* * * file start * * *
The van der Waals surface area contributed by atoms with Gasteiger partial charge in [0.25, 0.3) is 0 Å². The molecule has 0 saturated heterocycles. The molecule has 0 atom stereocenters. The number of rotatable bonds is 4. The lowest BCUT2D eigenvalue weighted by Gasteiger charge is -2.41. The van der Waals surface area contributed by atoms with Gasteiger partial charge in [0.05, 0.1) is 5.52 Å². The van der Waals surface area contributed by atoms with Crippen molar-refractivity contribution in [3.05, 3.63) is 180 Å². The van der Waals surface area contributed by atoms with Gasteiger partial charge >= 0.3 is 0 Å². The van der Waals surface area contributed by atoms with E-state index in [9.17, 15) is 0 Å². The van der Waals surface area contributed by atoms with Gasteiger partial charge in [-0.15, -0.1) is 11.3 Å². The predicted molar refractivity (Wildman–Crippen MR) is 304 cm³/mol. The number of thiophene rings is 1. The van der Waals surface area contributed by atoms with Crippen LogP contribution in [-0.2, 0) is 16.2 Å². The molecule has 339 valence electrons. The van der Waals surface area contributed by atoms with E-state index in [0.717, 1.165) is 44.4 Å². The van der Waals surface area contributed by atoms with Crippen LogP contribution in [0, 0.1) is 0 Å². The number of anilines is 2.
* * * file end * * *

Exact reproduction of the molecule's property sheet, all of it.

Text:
The van der Waals surface area contributed by atoms with Gasteiger partial charge in [0.25, 0.3) is 0 Å². The molecule has 0 saturated heterocycles. The molecule has 0 atom stereocenters. The number of rotatable bonds is 4. The lowest BCUT2D eigenvalue weighted by Gasteiger charge is -2.41. The van der Waals surface area contributed by atoms with Gasteiger partial charge in [0.05, 0.1) is 5.52 Å². The van der Waals surface area contributed by atoms with Crippen molar-refractivity contribution in [3.05, 3.63) is 180 Å². The van der Waals surface area contributed by atoms with Gasteiger partial charge >= 0.3 is 0 Å². The van der Waals surface area contributed by atoms with E-state index in [9.17, 15) is 0 Å². The van der Waals surface area contributed by atoms with Gasteiger partial charge in [-0.15, -0.1) is 11.3 Å². The predicted molar refractivity (Wildman–Crippen MR) is 304 cm³/mol. The number of thiophene rings is 1. The van der Waals surface area contributed by atoms with Crippen LogP contribution in [-0.2, 0) is 16.2 Å². The molecule has 339 valence electrons. The van der Waals surface area contributed by atoms with E-state index in [0.717, 1.165) is 44.4 Å². The van der Waals surface area contributed by atoms with Crippen LogP contribution in [0, 0.1) is 0 Å². The number of anilines is 2.